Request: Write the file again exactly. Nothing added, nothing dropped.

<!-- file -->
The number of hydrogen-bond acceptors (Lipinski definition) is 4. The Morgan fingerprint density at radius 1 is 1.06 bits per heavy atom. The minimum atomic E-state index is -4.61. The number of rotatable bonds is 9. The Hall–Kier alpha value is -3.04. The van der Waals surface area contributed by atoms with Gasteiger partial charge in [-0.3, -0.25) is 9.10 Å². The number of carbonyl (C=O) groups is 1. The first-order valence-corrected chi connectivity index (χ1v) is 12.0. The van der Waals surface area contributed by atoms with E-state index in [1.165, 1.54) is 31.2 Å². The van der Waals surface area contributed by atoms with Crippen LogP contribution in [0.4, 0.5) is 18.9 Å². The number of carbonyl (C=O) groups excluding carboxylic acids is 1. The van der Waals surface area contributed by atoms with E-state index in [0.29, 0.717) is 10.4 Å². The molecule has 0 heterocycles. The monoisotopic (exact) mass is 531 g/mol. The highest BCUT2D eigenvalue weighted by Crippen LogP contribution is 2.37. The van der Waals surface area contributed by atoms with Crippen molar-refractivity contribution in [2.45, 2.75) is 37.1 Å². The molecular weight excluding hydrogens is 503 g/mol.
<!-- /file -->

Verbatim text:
The number of hydrogen-bond acceptors (Lipinski definition) is 4. The Morgan fingerprint density at radius 1 is 1.06 bits per heavy atom. The minimum atomic E-state index is -4.61. The number of rotatable bonds is 9. The Hall–Kier alpha value is -3.04. The van der Waals surface area contributed by atoms with Gasteiger partial charge in [-0.3, -0.25) is 9.10 Å². The number of carbonyl (C=O) groups is 1. The first-order valence-corrected chi connectivity index (χ1v) is 12.0. The van der Waals surface area contributed by atoms with E-state index in [1.165, 1.54) is 31.2 Å². The van der Waals surface area contributed by atoms with Crippen LogP contribution in [0.4, 0.5) is 18.9 Å². The number of carbonyl (C=O) groups excluding carboxylic acids is 1. The van der Waals surface area contributed by atoms with E-state index in [0.29, 0.717) is 10.4 Å². The molecule has 0 heterocycles. The monoisotopic (exact) mass is 531 g/mol. The highest BCUT2D eigenvalue weighted by Crippen LogP contribution is 2.37. The van der Waals surface area contributed by atoms with Crippen molar-refractivity contribution in [2.45, 2.75) is 37.1 Å². The molecular weight excluding hydrogens is 503 g/mol.